Being an artist used to be something that was painfully earned.
You were a painter only if you devoted your life to swirling oil and turpentine on canvas for a living. You were a musician only if you spent your nights stringing together paychecks from performing at small cafes every night. Back then, there wasn’t really a choice. How could anyone see your work otherwise?
Enter, the Internet.
A platform with zero boundaries, the Internet became a space of public distribution that had never before existed. It was everywhere, and it was timeless. Photos and videos were available for viewers to bookmark and replay again and again.
And the Internet was, most importantly, accessible to everyone.
A teenage boy — armed with nothing but his guitar and laptop — could post songs on YouTube and relish in the attention that cyberspace showed him. He’d marvel at the fact that people, even those who were hundreds of miles away, could compliment and criticize him. He’d eventually call himself a musician, a singer or a songwriter, even if he had never once performed outside the comfort of his own bedroom.
He wouldn’t be the first to achieve Internet fame.
Internet fame has been increasingly criticized with the advent of new technology. People always wonder whether the 15 seconds of fluorescent limelight will last and whether the artists in question deserve their fame at all.
We often neglect how many now-famous musicians have translated their YouTube popularity into real-life success.
People forget that Justin Bieber and his casual cult following began when Usher took an interest in the homemade YouTube videos Bieber uploaded at 12 years old. Lil B has never made a hit radio single or been signed to a major record label, but his Facebook page alone has been enough to instill the philosophy of his “based” lifestyle in innumerable rap enthusiasts.
Look at “Humans of New York” and the recognition that its creator, Brandon Stanton, has received for breathing inspiration into the hearts of the 13 million people who have liked his Facebook page. Would he have even been a photographer without the Internet?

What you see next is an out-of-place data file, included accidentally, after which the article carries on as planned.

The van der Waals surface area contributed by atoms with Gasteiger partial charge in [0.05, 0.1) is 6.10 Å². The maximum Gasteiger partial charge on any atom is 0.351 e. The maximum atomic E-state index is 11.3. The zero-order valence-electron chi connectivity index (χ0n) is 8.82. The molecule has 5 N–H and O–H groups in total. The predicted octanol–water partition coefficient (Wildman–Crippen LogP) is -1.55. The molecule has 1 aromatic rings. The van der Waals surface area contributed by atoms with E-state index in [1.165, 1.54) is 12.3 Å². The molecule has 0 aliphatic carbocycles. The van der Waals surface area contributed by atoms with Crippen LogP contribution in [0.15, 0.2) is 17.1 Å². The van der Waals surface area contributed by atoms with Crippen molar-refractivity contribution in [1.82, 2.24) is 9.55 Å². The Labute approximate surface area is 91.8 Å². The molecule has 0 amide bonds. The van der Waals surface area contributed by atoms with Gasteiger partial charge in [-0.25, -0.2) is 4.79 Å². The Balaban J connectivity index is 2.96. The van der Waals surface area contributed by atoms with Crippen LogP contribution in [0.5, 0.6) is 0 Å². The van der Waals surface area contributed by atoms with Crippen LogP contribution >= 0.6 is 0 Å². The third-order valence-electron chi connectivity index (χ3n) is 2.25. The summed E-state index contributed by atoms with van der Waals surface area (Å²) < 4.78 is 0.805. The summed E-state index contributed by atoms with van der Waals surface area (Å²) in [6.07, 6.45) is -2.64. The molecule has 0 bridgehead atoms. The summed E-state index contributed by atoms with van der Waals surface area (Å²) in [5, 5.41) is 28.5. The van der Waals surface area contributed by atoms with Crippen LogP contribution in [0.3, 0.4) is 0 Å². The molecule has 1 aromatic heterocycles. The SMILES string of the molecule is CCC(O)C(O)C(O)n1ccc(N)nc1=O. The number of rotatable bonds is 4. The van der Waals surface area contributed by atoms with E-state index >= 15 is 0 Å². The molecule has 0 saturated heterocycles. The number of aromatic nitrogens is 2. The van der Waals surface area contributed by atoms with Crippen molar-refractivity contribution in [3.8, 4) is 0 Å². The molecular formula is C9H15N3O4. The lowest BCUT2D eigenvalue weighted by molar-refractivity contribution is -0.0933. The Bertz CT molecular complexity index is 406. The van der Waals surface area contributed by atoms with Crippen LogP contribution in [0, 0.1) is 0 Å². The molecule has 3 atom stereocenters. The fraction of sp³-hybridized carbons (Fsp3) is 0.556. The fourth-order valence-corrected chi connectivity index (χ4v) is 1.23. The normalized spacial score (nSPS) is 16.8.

The fact remains: Modern-day technology has given us the incredible opportunity to showcase work like never before.
Exposure has always been the first step to fame. Because exposure is so easy to obtain now, fame is quick to follow. Naturally, there are both good and bad sides to the proliferation of art across our virtual mediums. We sometimes see talentless, undeserving stars — such as the Kardashian clan — catapulted to celebrity status for nothing more than their ubiquitous Instagram presence.
We are, however, also lucky enough to be introduced to wonderful artists we couldn’t find otherwise.
A friend recently recommended to me a Facebook page whose sole purpose is bringing daily doses of poetry and art to our news feeds. I’d already been following the page for months, but what really shocked me was how ecstatic she was to have found it herself.
Suddenly, I realized how important technology has become as a means of stumbling upon art.
One of my favorite writers is one I discovered during my 3 a.m. Tumblr scrolls. My favorite photographer is a woman I found while browsing Flickr for a new desktop wallpaper four years ago.
In the end, does it really matter how people achieve fame?
Talent is talent. It’s true — a brilliant glow could never be diminished by the artificial fluorescence of our electronic computer screens.
We are writers as long as we transform a blank page into black text to be read, musicians as long as we create vibrations in the air to be heard and painters as long as we make beautiful things to be seen.
We are whatever we define ourselves to be. We are artists as long as we create art to be felt.
Isn’t that something?
Eda Yu writes the Thursday column on art in the modern age. Contact her at at [email protected].